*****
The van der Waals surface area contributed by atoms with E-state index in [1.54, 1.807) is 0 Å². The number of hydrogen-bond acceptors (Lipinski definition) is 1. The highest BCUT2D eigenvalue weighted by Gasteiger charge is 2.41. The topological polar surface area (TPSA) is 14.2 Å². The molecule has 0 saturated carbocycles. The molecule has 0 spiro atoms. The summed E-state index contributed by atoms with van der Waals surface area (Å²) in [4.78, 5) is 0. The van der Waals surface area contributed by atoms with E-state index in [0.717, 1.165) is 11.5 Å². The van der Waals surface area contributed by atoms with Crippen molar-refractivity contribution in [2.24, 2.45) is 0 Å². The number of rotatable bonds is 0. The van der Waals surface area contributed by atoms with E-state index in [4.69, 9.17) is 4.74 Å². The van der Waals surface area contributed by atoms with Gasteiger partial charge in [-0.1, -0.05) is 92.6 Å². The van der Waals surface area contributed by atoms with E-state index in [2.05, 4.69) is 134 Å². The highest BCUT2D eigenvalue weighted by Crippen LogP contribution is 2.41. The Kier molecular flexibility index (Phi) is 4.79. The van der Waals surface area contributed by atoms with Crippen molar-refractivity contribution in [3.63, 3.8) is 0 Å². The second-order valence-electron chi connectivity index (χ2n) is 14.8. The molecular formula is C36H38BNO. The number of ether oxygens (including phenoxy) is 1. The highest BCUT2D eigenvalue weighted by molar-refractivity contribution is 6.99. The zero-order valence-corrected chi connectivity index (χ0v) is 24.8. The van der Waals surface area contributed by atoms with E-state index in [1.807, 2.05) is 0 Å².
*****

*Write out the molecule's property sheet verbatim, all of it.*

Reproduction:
The van der Waals surface area contributed by atoms with E-state index in [1.54, 1.807) is 0 Å². The number of hydrogen-bond acceptors (Lipinski definition) is 1. The highest BCUT2D eigenvalue weighted by Gasteiger charge is 2.41. The topological polar surface area (TPSA) is 14.2 Å². The molecule has 0 saturated carbocycles. The molecule has 0 spiro atoms. The summed E-state index contributed by atoms with van der Waals surface area (Å²) in [4.78, 5) is 0. The van der Waals surface area contributed by atoms with E-state index in [0.717, 1.165) is 11.5 Å². The van der Waals surface area contributed by atoms with Crippen molar-refractivity contribution in [2.24, 2.45) is 0 Å². The number of rotatable bonds is 0. The van der Waals surface area contributed by atoms with E-state index in [4.69, 9.17) is 4.74 Å². The van der Waals surface area contributed by atoms with Gasteiger partial charge in [-0.1, -0.05) is 92.6 Å². The van der Waals surface area contributed by atoms with E-state index in [2.05, 4.69) is 134 Å². The highest BCUT2D eigenvalue weighted by Crippen LogP contribution is 2.41. The Kier molecular flexibility index (Phi) is 4.79. The van der Waals surface area contributed by atoms with Crippen molar-refractivity contribution in [3.63, 3.8) is 0 Å². The second-order valence-electron chi connectivity index (χ2n) is 14.8. The molecular formula is C36H38BNO. The number of ether oxygens (including phenoxy) is 1. The highest BCUT2D eigenvalue weighted by molar-refractivity contribution is 6.99. The zero-order valence-corrected chi connectivity index (χ0v) is 24.8. The van der Waals surface area contributed by atoms with E-state index in [1.807, 2.05) is 0 Å².